I never meant to fall in love. When I agreed to recap Around the World in 80 Plates because my dear friend and roommate Katherine was too sick, I had no idea what I was in for. It seemed innocent enough — a quick way to make a little money and have a few laughs. I had heard about the show’s host, a mysterious young chef named Curtis Stone. People said he wasn’t American, that he had come from a distant place called Australia. Some said it was an island, which explained his strange accent — but not his dazzling blue eyes. Sure enough, when I first heard his voice, my ears felt like they had been touched ... down there. They burned with longing. They wanted more.
His hair was blonde — blonde beyond blonde — and chaotic, as if he had just rolled out of bed, and then the bed had fallen on his hair. I had never seen anything like it. I wanted to run my hands through it, to feel its silky blondeness against my fingertips, against every part of my body.
Curtis Stone, world traveler — and little old me, who rarely ventured beyond my sofa, unless someone invited me to dinner and promised to cover my tab. Would I be able to keep up? You can do this, I said to myself quietly.
Before I knew it, we were in Thailand. Thailand! Curtis Stone had taken me to a place I’d never been — a place I didn’t even know existed. I shall remember to look at a map someday and confirm that Thailand is a real town.
The sights and sounds of Thailand are foreignly overwhelming. My television explodes with color, with life, with energy. So this was what it means to travel around the world in 80 plates. I’m giddy. “Thailand is ... amazing,” I whisper appreciatively. Curtis Stone doesn’t seem to hear me.
The contestants — Curtis’s friends — are divided into three teams. Red Team is Liz and Nicole; White Team is Avery and Jenna; Black Team is Nookie and John. The teams are instructed to purchase two baskets of coconuts at a local market. They learn how to say “coconut” in the strange language people in Thailand speak. I’m riveted, every nerve ending standing at attention. Curtis Stone tells these people to buy coconuts, and they do it. What power does he hold over them?
Next, the chefs are told to grate five pounds of coconut into a bowl. One of them, John, is an expert coconut shredder, his fingers long and powerful. I’ve never shredded a coconut, I realize mournfully. I have so much to learn.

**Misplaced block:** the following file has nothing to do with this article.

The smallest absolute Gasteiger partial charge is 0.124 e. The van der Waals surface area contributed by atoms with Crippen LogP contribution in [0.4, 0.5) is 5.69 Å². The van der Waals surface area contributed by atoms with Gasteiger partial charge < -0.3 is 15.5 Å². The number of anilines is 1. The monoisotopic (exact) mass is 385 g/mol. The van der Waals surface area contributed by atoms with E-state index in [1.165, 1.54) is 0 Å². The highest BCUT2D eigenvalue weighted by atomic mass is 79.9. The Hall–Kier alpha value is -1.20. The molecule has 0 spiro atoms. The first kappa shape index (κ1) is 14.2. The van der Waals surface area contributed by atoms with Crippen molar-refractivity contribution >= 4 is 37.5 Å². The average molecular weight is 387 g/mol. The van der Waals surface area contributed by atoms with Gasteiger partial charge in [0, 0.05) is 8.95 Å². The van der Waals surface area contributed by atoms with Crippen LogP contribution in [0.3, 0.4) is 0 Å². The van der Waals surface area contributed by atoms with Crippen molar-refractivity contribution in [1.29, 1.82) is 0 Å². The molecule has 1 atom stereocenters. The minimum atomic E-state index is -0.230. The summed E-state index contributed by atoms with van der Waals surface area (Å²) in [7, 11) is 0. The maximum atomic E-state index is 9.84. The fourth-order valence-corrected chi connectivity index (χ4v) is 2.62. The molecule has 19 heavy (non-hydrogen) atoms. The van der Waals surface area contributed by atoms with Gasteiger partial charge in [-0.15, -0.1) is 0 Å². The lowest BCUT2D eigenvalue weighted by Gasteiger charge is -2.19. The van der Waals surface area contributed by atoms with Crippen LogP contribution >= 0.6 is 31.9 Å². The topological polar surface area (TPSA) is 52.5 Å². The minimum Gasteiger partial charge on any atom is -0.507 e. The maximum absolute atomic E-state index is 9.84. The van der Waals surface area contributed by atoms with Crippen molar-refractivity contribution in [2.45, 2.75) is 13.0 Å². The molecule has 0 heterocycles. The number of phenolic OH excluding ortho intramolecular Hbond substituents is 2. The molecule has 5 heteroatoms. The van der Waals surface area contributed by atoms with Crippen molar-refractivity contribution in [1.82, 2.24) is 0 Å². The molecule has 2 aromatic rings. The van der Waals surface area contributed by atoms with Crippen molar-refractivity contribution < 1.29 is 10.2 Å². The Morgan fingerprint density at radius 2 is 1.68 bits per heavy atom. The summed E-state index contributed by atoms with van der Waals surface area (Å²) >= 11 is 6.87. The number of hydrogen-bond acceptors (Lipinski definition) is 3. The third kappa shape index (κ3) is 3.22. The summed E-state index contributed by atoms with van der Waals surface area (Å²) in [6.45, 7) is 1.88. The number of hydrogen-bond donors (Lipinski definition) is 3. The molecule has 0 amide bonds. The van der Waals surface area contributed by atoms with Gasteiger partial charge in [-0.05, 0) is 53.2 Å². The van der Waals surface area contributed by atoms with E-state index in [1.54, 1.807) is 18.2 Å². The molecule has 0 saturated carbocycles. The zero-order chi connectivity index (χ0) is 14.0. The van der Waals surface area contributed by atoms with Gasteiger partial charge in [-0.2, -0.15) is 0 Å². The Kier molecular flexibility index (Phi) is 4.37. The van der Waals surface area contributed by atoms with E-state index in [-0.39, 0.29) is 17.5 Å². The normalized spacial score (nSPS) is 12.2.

Nookie and John win the coconut shredding contest and head to the next location: something called a rice paddy. Soon all the chefs are running, racing, stumbling through the mysterious soggy landscape. Is this a dream ... or a nightmare? I want to ask my inner goddess, but she’s playing rock-paper-scissors with my subconscious.
The chefs are instructed to plant twenty rows of rice. They do as they are told, water sloshing around their ankles. It’s exhausting work, and the chefs grimace and frown in their humiliation. What kind of man asks the people he loves to do such things? I ask myself inquisitively. A second question enters my mind darkly: Does Curtis Stone ... enjoy humiliating people?
And just then, a third question breaks into my mind like a burglar: Would Curtis Stone enjoy humiliating me? Would I enjoy being humiliated by Curtis Stone? My mind goes dizzy and I feel myself getting wet ... down there — then I realize I have spilled borscht in my lap. Holy crap. That’s a lot of borscht.
As I mop up the spilled borscht I watch fascinated, mesmerized, as a graphic appears on the screen: “Thailand is the world’s largest exporter of rice.” I make a mental note to look up this fact in my dictionary.
The chefs head to the famous Wat Baan Den temple. And there, waiting for them — it’s him.
Curtis Stone stands at the temple, his legs straight and tall. The sight takes my breath away. I blink at the TV, smiling shyly. He looks right through me. Can’t he see me?
No sooner am I done smiling shyly then I realize Curtis Stone is not alone — a beautiful woman named Cat Cora stands beside him. I’m insanely jealous. She’s sexy and modern in a way I’ll never be. She seems to smirk at me through the TV screen. I hate her. The thought of them together makes me furrow my brow angrily.
Curtis Stone announces that Nookie and John have won $10,000. They shout and smile, and I cannot help but feel happy for them. Curtis Stone is the perfect host, generous with his wealth. His eyes twinkle handsomely, and I feel an electric charge zapping beneath my skin. Wow. He really is a fine specimen of a man, and before I know it I’m licking the TV screen, enjoying my very own Curtis-Stone flavored popsicle, as my inner goddess does cartwheels through an abandoned bubblegum factory.
The teams will spend the episode cooking Thai street food and selling it to the locals. The winning team will be the one who makes the most money.